When the body quakes and the heart can't say goodbye

Wednesday, April 20, 2011

It rained yesterday.  The wind blew, the skies were gray, and I wasn't ready for it, dressed poorly.  I took the train into 30th Street, walked the many blocks to the Penn campus, bought a cookie and a bottle of water, and made my way to my classroom.  I was meeting with my students, one by one.  Bring me your questions, I'd told them.  Talk to me about whatever is on your mind.  Their summer jobs.  Their fascination with lyrics. Their profiles, in progress.  Their stories about first love and remembered love.  Their forecasts of their futures.  This piece she had read in The New Yorker.  Here, she said, slipping the magazine from her bag and reading to me from passages underlined with her own black ink.  I'd like to write like that, she said.

The room was cold and dark. Their hair was damp from the rain.  I began, two hours in, to shiver.  By the end a certain palsy had set in, a fire in my throat and ears, an inner convulsion.  Only one week left with these students whom I love, and it wasn't just my heart protesting; it was every bone and fiber.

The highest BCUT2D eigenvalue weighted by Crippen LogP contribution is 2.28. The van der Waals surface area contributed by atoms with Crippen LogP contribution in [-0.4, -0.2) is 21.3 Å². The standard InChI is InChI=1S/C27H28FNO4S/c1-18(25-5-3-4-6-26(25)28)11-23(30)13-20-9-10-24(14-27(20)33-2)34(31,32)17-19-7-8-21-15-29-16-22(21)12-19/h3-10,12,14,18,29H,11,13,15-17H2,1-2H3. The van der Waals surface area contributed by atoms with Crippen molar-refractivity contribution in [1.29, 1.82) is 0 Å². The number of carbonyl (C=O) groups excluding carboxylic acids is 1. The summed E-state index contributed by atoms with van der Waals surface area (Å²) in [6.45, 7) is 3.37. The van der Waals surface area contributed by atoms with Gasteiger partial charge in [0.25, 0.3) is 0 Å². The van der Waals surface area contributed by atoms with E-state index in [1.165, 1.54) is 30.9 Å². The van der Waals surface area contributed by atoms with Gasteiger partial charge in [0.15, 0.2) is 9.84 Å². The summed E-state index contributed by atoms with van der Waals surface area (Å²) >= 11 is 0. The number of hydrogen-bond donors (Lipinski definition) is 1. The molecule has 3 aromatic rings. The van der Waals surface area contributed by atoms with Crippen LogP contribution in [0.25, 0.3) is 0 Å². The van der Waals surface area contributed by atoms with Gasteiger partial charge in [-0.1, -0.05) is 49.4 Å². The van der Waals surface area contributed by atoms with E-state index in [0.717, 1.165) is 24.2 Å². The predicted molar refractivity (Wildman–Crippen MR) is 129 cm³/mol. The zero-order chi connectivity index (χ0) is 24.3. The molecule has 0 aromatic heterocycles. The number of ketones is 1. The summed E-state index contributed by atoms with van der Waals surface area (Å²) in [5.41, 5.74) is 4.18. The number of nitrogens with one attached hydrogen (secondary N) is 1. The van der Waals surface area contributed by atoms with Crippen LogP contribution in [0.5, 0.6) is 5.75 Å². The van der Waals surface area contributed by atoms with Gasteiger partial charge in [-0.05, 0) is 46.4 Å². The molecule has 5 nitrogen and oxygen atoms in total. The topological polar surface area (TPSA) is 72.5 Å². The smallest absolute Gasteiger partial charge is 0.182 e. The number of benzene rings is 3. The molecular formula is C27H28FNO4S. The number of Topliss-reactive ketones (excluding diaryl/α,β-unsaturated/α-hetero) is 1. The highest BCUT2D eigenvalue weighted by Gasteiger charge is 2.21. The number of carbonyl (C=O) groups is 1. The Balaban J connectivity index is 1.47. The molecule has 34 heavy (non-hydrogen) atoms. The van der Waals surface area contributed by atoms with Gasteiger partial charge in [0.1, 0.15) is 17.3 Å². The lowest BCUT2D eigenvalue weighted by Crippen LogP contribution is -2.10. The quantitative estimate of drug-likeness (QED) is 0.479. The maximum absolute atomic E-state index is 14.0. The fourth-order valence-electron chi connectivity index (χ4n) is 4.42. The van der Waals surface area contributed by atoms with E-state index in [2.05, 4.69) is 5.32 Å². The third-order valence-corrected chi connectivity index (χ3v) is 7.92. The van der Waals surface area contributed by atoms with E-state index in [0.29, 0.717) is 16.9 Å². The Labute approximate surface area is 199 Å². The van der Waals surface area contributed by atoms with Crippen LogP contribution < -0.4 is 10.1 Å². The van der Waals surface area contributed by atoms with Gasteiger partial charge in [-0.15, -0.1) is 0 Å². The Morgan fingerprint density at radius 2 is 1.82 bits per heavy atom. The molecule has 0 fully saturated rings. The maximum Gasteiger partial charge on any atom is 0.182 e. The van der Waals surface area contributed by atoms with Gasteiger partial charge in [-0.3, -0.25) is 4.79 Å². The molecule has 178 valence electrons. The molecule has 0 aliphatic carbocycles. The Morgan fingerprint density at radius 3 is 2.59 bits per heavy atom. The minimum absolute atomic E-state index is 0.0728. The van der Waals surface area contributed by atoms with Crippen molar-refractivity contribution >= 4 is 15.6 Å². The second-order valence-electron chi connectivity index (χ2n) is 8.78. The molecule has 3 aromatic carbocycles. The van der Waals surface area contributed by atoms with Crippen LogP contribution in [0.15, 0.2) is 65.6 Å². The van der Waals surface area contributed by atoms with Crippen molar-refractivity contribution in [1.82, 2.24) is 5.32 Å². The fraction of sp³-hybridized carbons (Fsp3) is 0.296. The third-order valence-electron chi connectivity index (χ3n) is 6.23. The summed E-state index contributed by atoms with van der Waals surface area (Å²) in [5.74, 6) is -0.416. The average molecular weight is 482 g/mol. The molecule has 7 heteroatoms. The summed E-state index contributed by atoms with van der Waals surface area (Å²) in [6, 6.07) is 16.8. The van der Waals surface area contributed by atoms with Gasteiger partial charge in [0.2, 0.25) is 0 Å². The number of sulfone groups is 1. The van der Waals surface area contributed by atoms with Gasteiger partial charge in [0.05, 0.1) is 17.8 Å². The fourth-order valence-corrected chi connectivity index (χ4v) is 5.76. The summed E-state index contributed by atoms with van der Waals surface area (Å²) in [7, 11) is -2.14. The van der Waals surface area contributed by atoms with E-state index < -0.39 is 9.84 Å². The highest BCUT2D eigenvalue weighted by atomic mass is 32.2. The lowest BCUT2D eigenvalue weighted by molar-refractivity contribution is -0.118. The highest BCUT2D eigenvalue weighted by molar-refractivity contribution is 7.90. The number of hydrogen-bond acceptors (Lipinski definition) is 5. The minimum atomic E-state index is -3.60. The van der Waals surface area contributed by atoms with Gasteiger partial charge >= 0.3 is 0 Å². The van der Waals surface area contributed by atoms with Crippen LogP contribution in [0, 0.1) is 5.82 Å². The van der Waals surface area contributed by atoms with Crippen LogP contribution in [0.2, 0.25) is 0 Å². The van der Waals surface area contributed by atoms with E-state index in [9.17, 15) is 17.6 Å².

Do you think you could pick me up at the station? I called and asked my husband, for by the time I reached 30th Street and got back on that train I was incapable of going any farther.  He picked me up and brought me home.  I slept from dusk to dawn.  Love hurts like that.  Goodbyes do.


Becca said...

I remember coming home in tears many times after saying good bye to a particularly cherished class of students. The hope and promise shining in their eyes, the energy they impart, the fresh ideas... they leave a mark on the heart and the soul and we are definitely the richer for it.

Caroline Starr Rose said...

One of my "boys" contacted me a few months ago. They never stop being your own.

Beth F said...

That's part I miss most about the university. Students at the end of term telling me they were changing their major because of me, the enthusiasm. That's what sticks (not the kid in the back row who always seemed bored).

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